It happened again. There I am, in the middle of a 19 second, six ball pass through the ski course, and at the 4th ball, my intensity went down. Letting up was not a conscious decision – it’s such an old habit, that it’s almost “natural”. Too natural. This time, the coach watching in the boat could see it on my face and called me on it. Pretty quickly, I understood the cause and was able to correct it on the next pass.
The cause of my lapse is very common and much harder to correct than it appears to be at first glance. What is it?
No, I’m not talking about me physically jumping anywhere. It’s my brain that makes the leap. In this case, my brain made the leap from 4 ball to the end of the lake.
I was already doing the post game analysis DURING the game.
Oops. Lost intensity and almost didn’t finish the pass. My mind jumped ahead said “I’ve got this.”
Jumping ahead is not the only place my mind jumps. More often than I care to admit, my mind will jump from what I’m doing to what you are thinking. Here’s an example: I was facilitating a leadership session for a new client and asked a very open-ended question to the group. Although I had been warned that the room would be full of introverts, my question was tailored for the talkers. It fell completely flat.
My thought-provoking, brainstorming, letsnoteveryonetalkatonce question was met with silent stares.
Then my mind jumped. This time the jump was not ahead, but “into their heads.” Not really into their heads – that’s impossible – but my fear of what was going on in their heads provoked these thoughts “What is happening? What do they think of me? They are not liking this. They hate me.” You can imagine how ineffective I was while those thoughts were running me. My client later said it looked like I had “left my body.” Yes, I had jumped!
After a few minutes, I gathered myself and we had a very good dialogue – when my brain stayed put in the present moment with my full attention on the group.
So what is “jump thinking?” Jump Thinking happens whenever the brain takes you ahead, behind, outside or into the deep (and currently non-relevant) recesses of your own mind. It is anytime your thinking has leapt to the future, the past or onto what you think someone else is thinking.
Ahead: “I’ve got this.”
Behind: “Why do I always (or never) do x?”
Outside: “Why are they looking at me like that? What do they think of me? How do I get them to [like me,] [think I’m smart], [think I’m valuable?]”
Deep Recesses: “Look how my hand just moved.”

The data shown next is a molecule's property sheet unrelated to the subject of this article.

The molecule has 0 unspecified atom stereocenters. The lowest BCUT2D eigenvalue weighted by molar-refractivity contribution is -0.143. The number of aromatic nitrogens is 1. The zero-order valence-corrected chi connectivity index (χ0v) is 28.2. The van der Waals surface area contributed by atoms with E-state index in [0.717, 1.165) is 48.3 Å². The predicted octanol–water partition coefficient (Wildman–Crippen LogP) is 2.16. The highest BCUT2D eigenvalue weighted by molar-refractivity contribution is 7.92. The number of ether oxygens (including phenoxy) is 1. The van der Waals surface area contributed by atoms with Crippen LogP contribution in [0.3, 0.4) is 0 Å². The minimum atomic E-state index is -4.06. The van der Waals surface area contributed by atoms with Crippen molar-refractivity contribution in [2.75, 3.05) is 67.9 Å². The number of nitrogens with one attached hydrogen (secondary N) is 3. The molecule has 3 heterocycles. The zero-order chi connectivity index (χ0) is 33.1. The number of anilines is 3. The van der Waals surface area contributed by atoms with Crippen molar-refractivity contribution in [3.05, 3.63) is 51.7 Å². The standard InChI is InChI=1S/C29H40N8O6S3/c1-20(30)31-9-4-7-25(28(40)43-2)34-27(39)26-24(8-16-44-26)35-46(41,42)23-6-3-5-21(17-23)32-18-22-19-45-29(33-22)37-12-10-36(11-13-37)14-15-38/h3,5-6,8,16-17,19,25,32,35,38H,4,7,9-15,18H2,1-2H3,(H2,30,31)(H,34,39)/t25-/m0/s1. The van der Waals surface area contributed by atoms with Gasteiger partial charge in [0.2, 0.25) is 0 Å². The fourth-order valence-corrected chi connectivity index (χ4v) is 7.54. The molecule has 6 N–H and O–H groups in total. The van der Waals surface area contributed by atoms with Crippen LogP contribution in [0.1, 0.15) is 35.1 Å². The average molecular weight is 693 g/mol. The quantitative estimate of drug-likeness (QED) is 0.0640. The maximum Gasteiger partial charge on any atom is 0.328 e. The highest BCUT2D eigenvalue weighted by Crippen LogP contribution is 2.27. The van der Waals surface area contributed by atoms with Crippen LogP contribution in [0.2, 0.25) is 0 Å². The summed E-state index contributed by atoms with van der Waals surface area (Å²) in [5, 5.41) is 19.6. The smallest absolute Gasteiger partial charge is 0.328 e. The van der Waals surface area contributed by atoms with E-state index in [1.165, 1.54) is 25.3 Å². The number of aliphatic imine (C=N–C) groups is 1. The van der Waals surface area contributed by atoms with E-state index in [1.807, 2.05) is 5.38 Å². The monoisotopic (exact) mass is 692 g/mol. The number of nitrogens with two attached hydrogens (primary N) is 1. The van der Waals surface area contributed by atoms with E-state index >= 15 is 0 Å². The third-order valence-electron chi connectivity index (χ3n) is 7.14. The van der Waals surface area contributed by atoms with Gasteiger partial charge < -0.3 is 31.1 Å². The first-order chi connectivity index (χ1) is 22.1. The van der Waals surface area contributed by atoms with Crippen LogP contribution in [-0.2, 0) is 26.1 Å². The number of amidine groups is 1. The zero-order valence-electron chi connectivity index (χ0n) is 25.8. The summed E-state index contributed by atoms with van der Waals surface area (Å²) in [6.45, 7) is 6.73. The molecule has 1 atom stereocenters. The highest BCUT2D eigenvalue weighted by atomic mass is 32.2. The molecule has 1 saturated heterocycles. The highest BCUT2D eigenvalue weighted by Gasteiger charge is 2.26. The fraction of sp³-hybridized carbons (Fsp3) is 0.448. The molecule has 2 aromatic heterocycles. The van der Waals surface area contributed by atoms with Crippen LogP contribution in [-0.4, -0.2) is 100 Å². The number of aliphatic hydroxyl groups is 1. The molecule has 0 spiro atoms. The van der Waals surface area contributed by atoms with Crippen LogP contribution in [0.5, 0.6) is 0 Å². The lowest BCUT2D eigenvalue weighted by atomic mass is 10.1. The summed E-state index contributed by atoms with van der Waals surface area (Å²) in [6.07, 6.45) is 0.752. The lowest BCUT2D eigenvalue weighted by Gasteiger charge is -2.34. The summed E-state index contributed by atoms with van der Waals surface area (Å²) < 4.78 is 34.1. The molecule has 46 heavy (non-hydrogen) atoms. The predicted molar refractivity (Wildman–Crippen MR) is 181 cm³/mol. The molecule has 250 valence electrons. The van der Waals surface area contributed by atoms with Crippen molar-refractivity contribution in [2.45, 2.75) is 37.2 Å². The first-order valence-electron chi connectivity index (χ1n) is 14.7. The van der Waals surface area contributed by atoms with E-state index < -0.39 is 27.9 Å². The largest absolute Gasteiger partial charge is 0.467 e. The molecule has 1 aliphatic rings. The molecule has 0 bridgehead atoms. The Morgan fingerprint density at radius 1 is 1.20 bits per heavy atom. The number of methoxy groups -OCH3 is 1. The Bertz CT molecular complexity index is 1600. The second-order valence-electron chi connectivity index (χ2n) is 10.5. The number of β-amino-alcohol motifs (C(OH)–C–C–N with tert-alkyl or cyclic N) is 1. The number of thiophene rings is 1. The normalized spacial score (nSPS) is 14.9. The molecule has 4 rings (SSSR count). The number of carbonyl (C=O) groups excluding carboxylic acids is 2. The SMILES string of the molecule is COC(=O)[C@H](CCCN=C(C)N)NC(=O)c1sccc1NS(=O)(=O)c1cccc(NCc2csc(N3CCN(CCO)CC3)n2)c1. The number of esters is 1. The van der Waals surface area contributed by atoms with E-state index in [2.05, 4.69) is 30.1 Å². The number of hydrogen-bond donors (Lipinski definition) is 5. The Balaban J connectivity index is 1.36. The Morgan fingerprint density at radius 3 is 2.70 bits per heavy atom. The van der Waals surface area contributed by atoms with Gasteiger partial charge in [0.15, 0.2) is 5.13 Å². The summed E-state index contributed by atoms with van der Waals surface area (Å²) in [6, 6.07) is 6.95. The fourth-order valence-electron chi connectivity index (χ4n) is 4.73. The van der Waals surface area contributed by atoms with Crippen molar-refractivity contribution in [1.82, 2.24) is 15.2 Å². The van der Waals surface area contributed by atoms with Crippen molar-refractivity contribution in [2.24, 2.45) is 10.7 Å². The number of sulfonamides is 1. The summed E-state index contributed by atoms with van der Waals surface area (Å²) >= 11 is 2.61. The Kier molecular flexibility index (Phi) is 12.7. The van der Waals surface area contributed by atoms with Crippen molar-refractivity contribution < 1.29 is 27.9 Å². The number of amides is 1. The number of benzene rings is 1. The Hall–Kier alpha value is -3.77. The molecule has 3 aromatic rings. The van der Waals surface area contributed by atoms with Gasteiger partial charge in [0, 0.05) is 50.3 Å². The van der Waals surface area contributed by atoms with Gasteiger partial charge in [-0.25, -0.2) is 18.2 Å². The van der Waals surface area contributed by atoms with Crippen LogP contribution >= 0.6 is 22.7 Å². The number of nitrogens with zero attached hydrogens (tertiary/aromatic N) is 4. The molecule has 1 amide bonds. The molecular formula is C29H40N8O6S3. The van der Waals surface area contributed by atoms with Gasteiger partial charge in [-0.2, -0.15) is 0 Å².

This does not mean that you cannot think about the future or plan – of course you can.
However, in order to unleash your best performance, it’s best to keep your attention on the moment at hand.
We have incredibly distractible minds – more so now than ever with smart phones and other media temptations – so Jump Thinking is actually the norm. Staying present – keeping your attention on the thing at hand – has become a powerful, yet mostly absent skill.
Train your attention and watch your performance leap to another level.
What kind of “jump thinking” do you do? Do you jump back to the past, wondering “what if?” Do you jump to the future, doing the post game while the real game is happening right now? Do you jump to conclusions, taking things personally even when no ill was intended? What does it take for you to focus your attention on what is happening now?
As always, I would love to hear any tips, tricks or challenges that you have!
Know someone who would love this article? Email or share below!Lynn Carnes accelerates change and unleashes leadership performance in organizations, especially in context of challenges without easy answers. She loves to hear about how your experiments with these ideas turn out. To contact her or share your experiences email email@example.com.
Know someone who would love this article? Share it with them.
Inspiring new ways to look at learning, growth, and reinvention, whether in leadership, athletics, art or life.
Once you have subscribed, you will be sent a confirmation email. Please go and check your inbox, if you do not see a confirmation email, it may have gone to your spam folder.